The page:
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Tomorrow morning at 9, plan to join Mines Professor Donna Anderson and the Stewards of Golden Open Space for a Geology Field Trip.

Golden was a center of clay mining in northeastern Colorado for nearly 140 years. Clay came from two geologic formations: the Dakota Group and the Laramie Formation. The clays in the two formations had different mineral compositions, used for making different products. Fifteen clay mines existed in and around Golden, only one of which is now active.

The historic Cambria Lime Kiln along Kinney Run Gulch is the only restored lime-kiln in Jefferson County. It was built in 1879 by John Hodges as the first structure of his Cambria Brick and Tile Company. The Cambria Kiln was built with Lyons Formation sandstone from the cliff behind the kiln, on the east side of Kinney Run Trail. It was conveniently located near the “lime seams” also east of the Kinney Run Trail. It operated until 1892.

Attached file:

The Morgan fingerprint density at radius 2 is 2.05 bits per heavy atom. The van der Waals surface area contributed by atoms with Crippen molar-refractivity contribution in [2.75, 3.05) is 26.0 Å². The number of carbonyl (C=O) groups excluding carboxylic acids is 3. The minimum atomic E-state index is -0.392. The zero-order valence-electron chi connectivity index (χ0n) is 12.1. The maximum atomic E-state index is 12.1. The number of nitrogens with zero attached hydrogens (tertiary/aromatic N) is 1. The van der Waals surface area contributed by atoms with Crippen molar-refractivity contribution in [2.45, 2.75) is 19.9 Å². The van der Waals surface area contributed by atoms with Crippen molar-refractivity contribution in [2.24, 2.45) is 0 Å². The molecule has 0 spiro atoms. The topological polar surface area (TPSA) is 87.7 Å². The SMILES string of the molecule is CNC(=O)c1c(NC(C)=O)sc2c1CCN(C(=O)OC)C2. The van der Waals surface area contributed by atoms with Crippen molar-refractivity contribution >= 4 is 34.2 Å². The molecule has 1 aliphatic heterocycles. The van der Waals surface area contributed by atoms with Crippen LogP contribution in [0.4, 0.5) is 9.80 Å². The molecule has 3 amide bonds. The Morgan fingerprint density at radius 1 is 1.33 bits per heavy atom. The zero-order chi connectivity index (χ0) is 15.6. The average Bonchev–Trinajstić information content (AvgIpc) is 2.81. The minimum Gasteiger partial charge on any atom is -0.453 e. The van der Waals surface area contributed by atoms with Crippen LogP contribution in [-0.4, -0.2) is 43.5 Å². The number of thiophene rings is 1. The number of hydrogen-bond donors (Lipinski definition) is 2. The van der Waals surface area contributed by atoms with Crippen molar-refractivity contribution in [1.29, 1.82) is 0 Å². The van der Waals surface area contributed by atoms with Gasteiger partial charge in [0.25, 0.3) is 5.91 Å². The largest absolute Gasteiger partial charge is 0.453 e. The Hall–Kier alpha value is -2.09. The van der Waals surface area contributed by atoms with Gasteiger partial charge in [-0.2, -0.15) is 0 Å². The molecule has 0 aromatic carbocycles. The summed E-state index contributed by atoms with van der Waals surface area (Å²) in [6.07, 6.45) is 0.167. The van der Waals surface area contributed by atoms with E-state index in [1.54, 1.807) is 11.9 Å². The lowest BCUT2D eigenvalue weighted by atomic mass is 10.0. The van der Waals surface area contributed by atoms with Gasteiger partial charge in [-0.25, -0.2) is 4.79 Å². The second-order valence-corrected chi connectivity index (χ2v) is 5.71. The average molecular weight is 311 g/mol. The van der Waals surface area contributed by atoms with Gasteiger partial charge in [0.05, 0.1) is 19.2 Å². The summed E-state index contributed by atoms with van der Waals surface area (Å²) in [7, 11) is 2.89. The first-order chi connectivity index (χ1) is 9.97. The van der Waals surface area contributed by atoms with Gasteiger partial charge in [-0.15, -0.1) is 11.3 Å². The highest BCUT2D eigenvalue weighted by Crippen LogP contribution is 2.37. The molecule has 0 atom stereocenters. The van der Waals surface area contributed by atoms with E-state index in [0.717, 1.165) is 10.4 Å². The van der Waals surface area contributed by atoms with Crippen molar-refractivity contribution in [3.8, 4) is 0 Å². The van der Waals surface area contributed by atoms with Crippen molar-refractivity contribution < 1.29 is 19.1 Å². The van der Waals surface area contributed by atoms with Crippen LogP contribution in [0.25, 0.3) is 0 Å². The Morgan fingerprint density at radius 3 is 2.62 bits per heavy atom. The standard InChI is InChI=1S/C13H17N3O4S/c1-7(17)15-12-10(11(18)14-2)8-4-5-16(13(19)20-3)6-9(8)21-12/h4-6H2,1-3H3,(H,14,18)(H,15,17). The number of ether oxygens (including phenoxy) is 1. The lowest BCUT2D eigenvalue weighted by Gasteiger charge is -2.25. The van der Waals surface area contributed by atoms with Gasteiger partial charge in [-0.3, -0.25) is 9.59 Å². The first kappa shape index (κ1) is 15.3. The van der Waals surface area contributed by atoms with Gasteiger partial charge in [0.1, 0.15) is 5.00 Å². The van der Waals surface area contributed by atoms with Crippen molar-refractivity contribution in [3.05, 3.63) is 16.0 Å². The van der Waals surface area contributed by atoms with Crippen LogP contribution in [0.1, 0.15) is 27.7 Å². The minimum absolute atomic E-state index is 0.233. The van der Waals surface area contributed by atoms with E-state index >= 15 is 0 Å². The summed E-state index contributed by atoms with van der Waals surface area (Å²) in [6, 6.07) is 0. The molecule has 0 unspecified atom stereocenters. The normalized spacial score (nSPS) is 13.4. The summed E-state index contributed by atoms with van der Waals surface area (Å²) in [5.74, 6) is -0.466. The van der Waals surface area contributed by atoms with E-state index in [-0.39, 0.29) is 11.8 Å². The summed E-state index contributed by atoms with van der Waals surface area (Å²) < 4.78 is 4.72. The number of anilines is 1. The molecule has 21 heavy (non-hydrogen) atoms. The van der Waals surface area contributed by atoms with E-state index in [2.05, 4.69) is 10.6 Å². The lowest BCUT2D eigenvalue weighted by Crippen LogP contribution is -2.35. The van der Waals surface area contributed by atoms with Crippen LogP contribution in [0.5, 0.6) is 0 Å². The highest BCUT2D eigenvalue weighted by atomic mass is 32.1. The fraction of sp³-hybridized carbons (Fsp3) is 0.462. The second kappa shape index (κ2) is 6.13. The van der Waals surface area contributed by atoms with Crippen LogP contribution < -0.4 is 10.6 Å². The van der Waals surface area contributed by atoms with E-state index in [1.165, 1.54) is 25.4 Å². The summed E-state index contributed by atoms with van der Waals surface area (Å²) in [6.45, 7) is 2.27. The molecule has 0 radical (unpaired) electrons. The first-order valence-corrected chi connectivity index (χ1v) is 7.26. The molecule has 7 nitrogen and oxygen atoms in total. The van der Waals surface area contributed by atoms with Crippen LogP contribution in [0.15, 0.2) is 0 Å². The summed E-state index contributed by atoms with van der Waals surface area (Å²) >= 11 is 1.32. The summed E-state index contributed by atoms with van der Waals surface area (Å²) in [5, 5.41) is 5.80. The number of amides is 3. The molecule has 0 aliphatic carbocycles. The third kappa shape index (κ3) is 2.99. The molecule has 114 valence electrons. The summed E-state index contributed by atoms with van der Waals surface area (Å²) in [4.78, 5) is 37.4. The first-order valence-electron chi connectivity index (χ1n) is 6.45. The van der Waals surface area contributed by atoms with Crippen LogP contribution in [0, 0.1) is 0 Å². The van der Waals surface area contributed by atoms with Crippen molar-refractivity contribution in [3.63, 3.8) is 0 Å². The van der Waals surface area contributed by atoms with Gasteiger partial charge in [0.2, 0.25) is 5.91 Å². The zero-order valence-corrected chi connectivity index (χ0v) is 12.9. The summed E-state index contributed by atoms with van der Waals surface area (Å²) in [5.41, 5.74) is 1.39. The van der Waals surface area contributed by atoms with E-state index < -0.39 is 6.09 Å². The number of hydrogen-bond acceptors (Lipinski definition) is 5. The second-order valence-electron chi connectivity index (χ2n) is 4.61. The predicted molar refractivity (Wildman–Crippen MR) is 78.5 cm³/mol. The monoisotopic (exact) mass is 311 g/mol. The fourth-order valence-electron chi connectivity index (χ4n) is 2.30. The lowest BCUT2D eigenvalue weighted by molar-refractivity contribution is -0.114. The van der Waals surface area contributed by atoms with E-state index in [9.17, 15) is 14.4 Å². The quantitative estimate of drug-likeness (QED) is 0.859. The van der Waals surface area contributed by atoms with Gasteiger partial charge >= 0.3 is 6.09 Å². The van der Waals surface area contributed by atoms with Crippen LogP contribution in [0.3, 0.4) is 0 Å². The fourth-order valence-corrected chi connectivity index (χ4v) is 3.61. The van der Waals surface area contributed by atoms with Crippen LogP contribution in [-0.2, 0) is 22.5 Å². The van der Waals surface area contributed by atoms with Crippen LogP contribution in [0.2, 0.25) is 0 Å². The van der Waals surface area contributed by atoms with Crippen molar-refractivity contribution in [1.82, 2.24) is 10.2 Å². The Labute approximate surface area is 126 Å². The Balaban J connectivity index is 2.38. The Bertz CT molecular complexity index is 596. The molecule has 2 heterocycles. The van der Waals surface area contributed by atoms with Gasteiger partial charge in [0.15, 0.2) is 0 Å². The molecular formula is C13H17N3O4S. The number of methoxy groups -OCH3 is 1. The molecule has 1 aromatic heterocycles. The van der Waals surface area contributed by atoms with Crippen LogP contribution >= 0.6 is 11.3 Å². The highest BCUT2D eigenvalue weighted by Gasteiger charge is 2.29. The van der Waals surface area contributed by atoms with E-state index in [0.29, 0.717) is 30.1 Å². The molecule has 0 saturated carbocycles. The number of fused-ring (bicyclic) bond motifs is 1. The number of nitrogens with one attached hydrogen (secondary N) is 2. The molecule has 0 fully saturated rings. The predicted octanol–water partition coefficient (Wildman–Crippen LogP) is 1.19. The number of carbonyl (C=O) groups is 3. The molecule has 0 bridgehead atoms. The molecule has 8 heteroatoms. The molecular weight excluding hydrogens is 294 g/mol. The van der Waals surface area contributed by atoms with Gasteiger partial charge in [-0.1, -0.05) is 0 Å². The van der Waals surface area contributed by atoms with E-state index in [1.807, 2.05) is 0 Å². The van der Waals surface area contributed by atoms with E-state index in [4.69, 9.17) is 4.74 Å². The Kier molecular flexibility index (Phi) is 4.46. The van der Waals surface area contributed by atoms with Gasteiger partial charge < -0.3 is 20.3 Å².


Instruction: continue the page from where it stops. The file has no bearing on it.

In 2005, a City Council Resolution recognized “the unique geologic areas in the Eagle Ridge area, including the Dakota hog back, Cambria Lime Kiln, Kinney Run Trail, and riparian areas,” and designated them “as a geologic and environmental education park.”

Want to know more? Join Mines Professor, Donna Anderson, for a walk back through time to learn about the geology and mining history of Golden. We will meet at 9:00 am at the Shelton Elementary School parking lot.

Get a copy of the eBook, Golden Rocks: The Geology and Mining History of Golden, Colorado here

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